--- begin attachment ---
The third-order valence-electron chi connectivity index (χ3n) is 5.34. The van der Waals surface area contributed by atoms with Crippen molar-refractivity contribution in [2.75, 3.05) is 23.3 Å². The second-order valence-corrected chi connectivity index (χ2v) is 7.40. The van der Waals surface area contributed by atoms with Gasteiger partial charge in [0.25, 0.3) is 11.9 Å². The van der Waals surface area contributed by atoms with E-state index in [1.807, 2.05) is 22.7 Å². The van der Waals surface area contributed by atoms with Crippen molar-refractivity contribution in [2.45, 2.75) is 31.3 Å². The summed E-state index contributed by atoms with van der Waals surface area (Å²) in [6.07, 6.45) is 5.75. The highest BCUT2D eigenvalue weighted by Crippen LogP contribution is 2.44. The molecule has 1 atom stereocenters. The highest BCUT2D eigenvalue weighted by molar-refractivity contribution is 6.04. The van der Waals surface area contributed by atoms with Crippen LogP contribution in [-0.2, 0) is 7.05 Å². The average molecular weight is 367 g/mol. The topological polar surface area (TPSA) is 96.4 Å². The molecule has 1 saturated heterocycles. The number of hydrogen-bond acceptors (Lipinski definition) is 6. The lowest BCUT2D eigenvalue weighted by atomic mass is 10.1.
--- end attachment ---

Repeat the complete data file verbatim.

The third-order valence-electron chi connectivity index (χ3n) is 5.34. The van der Waals surface area contributed by atoms with Crippen molar-refractivity contribution in [2.75, 3.05) is 23.3 Å². The second-order valence-corrected chi connectivity index (χ2v) is 7.40. The van der Waals surface area contributed by atoms with Gasteiger partial charge in [0.25, 0.3) is 11.9 Å². The van der Waals surface area contributed by atoms with E-state index in [1.807, 2.05) is 22.7 Å². The van der Waals surface area contributed by atoms with Crippen molar-refractivity contribution in [2.45, 2.75) is 31.3 Å². The summed E-state index contributed by atoms with van der Waals surface area (Å²) in [6.07, 6.45) is 5.75. The highest BCUT2D eigenvalue weighted by Crippen LogP contribution is 2.44. The molecule has 1 atom stereocenters. The highest BCUT2D eigenvalue weighted by molar-refractivity contribution is 6.04. The van der Waals surface area contributed by atoms with Crippen LogP contribution in [-0.2, 0) is 7.05 Å². The average molecular weight is 367 g/mol. The topological polar surface area (TPSA) is 96.4 Å². The molecule has 1 saturated heterocycles. The number of hydrogen-bond acceptors (Lipinski definition) is 6. The lowest BCUT2D eigenvalue weighted by atomic mass is 10.1.